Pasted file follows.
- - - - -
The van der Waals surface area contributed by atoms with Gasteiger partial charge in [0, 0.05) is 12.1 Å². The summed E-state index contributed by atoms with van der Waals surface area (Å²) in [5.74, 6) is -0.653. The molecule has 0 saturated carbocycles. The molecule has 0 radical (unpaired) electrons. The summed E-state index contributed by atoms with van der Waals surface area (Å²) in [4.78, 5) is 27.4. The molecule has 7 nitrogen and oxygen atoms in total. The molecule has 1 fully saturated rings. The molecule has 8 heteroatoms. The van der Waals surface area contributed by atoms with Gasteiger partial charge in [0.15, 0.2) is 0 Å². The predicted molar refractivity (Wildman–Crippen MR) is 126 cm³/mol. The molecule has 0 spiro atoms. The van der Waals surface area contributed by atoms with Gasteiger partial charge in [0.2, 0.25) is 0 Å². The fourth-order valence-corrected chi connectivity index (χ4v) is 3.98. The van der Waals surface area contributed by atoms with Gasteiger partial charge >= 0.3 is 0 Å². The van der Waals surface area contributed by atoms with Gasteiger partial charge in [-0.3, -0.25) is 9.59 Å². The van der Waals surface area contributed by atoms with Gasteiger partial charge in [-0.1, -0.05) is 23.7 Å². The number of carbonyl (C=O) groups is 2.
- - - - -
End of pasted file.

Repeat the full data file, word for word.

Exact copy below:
The van der Waals surface area contributed by atoms with Gasteiger partial charge in [0, 0.05) is 12.1 Å². The summed E-state index contributed by atoms with van der Waals surface area (Å²) in [5.74, 6) is -0.653. The molecule has 0 saturated carbocycles. The molecule has 0 radical (unpaired) electrons. The summed E-state index contributed by atoms with van der Waals surface area (Å²) in [4.78, 5) is 27.4. The molecule has 7 nitrogen and oxygen atoms in total. The molecule has 1 fully saturated rings. The molecule has 8 heteroatoms. The van der Waals surface area contributed by atoms with Gasteiger partial charge in [0.15, 0.2) is 0 Å². The predicted molar refractivity (Wildman–Crippen MR) is 126 cm³/mol. The molecule has 0 spiro atoms. The van der Waals surface area contributed by atoms with Gasteiger partial charge in [0.2, 0.25) is 0 Å². The fourth-order valence-corrected chi connectivity index (χ4v) is 3.98. The van der Waals surface area contributed by atoms with Gasteiger partial charge >= 0.3 is 0 Å². The van der Waals surface area contributed by atoms with Gasteiger partial charge in [-0.3, -0.25) is 9.59 Å². The van der Waals surface area contributed by atoms with Gasteiger partial charge in [-0.1, -0.05) is 23.7 Å². The number of carbonyl (C=O) groups is 2.